On Wednesday, it was #NationalBaoDay! So, what’s a Bao? If you google it, you’ll probably get the Pixar animated short “Bao”, about a Chinese woman suffering from empty nest syndrome, and brings to life a little dumpling to represent her son.
In food, they are steamed buns called baozi, or bao for short. They are little meals conveniently packed away in a white, warm, soft bun. The choice of fillings from sweet to savory, meaty to vegetarian. Barbecue pork buns is probably the most popular, which are filled with a savory and slightly sweet concoction of roasted fatty pork and Chinese barbecue sauce.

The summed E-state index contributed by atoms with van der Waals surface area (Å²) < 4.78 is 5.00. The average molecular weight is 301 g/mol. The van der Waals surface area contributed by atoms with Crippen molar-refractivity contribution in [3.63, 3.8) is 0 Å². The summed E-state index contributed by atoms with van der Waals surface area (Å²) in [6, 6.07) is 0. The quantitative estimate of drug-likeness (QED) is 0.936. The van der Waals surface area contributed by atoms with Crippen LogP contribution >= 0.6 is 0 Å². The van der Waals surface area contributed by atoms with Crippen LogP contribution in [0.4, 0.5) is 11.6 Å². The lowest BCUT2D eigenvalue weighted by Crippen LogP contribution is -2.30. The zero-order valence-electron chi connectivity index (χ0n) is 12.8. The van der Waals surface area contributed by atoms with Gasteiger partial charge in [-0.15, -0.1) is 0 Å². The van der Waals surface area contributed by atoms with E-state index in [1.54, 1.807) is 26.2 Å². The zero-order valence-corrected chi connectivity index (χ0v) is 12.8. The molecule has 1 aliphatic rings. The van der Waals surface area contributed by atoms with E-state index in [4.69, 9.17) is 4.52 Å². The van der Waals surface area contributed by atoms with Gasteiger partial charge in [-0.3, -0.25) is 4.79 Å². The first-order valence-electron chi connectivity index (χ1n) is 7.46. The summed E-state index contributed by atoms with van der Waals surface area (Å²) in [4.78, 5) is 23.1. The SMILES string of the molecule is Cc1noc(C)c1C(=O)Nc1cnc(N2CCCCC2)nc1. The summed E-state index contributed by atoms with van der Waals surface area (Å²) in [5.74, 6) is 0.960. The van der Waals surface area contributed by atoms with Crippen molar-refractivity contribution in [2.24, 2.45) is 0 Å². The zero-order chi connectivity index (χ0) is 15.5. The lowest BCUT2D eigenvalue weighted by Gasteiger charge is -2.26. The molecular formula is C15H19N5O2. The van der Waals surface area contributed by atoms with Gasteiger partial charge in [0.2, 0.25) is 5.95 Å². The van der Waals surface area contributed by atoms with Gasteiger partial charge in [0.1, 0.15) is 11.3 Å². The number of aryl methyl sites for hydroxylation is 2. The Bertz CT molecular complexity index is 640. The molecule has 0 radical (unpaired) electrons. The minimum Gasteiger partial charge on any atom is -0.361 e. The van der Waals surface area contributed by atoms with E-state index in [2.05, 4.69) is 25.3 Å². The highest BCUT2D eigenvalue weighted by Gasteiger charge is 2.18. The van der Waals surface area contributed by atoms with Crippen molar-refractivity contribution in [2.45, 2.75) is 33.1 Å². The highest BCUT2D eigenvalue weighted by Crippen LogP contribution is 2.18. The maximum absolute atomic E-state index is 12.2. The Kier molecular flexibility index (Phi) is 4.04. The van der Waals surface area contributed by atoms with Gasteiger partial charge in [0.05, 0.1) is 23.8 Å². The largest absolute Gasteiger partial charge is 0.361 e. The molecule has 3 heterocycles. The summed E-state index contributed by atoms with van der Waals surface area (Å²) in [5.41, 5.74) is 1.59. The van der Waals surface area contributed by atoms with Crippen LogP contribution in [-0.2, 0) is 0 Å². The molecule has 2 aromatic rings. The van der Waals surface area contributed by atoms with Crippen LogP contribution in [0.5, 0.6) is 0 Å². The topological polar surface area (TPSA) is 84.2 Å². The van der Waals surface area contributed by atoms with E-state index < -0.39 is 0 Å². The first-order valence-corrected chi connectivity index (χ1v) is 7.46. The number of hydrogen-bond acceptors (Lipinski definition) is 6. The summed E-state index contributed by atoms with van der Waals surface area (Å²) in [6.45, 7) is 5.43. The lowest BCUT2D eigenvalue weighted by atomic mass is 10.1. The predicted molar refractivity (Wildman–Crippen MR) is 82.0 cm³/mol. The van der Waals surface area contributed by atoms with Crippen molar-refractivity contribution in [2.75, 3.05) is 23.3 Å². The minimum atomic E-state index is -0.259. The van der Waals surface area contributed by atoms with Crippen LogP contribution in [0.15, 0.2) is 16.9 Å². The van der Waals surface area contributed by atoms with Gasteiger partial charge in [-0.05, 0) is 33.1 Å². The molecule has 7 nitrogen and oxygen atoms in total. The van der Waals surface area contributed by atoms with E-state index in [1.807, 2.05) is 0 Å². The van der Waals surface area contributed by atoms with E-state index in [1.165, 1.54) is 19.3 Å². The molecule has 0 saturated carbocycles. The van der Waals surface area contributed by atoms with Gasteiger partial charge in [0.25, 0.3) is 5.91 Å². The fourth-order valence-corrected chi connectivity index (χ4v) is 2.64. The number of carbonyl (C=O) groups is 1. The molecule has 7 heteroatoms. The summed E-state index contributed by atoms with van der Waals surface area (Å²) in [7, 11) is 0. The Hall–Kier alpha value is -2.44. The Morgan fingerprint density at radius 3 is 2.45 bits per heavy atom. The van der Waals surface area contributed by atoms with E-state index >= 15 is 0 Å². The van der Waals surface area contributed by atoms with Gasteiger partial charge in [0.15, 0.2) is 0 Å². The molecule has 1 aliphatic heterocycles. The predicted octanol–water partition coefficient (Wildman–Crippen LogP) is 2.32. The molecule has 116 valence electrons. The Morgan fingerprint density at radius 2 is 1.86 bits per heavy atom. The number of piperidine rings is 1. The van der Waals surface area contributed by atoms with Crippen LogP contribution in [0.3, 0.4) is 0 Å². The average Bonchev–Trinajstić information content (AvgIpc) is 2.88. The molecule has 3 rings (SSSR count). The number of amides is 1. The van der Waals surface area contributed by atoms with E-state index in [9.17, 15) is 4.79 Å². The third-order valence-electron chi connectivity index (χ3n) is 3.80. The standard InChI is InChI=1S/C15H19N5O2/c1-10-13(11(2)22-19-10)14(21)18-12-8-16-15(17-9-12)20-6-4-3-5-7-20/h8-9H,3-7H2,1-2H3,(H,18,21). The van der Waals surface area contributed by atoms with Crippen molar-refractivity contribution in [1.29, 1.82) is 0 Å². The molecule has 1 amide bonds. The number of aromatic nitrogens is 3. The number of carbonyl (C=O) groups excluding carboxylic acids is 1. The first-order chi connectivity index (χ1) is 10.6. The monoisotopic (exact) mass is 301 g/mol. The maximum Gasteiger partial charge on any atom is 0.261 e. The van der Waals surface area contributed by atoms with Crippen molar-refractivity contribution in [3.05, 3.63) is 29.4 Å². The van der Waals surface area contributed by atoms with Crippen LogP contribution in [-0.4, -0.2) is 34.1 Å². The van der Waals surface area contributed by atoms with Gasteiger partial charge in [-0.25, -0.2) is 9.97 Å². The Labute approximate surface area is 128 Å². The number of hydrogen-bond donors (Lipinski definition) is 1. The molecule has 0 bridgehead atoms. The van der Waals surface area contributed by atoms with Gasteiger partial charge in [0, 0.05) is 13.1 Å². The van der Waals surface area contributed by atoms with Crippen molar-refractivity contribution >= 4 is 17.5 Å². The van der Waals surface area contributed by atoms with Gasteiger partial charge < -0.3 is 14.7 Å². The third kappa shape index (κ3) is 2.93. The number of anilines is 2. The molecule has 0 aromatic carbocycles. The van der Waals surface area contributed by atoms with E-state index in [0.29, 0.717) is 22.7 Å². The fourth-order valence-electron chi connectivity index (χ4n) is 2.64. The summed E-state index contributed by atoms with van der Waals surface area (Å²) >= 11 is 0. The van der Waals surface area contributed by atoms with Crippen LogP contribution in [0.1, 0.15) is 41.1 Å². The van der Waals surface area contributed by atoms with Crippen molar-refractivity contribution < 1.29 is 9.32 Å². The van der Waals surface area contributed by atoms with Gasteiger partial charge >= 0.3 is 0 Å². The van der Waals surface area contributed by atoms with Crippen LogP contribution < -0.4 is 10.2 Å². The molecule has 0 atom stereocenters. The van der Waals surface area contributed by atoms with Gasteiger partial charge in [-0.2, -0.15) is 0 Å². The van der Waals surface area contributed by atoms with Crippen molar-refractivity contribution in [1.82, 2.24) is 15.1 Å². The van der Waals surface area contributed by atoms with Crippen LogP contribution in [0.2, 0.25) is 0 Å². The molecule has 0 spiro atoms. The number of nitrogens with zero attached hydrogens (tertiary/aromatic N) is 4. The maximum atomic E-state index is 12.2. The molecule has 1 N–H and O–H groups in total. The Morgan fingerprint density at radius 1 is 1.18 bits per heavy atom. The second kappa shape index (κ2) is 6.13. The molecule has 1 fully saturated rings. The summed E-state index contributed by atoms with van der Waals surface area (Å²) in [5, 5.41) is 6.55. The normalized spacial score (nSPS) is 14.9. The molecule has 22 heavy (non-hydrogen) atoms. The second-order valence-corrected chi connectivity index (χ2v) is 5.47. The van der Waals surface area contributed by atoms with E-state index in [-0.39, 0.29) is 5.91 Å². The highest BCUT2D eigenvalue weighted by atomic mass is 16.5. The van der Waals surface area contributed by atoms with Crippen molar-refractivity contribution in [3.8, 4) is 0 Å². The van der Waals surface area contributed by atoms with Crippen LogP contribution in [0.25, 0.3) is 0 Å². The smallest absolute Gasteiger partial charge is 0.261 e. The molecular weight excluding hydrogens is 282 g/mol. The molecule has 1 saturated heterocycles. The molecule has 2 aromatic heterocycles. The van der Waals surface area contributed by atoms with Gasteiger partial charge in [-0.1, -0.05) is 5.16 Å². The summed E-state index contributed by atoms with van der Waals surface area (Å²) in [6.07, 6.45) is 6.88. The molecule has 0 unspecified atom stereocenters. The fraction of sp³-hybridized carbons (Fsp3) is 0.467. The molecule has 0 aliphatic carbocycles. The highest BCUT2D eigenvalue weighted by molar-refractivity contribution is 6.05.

Traditionally served at lunch during Dim Sum time, it was hard to locate a place for dinner. I found Min’s Dumplings in Anaheim, located off Euclid and the 5 freeway, just a few doors down from the 99 Ranch Market, and the UPS store. They had steamed barbecue pork baos we were looking for, and we also added the steamed juicy pork dumplings, known as Xiao Long Baos, and an order of Shanghai fried noodles.
Everything was made to order, so the steamed items took longer. The noodles came out right away, steaming hot. They were nice and chewy, and I would say, al dente. Delicious, but we had to eat it hot, as once it got cold, it became pasty.
The buns and the dumplings came out together, and piping hot. The meat/ bun ratio on the bbq pork baos was more bun than meat, but it was soft, fresh and very good. Karen commented she liked it. The juicy pork dumplings came 8 to an order, and was good, but the skin was a bit thick, unlike our favorite place, Din Tai Fung.
Overall, it was a good meal. I’d go back for the baos for sure.
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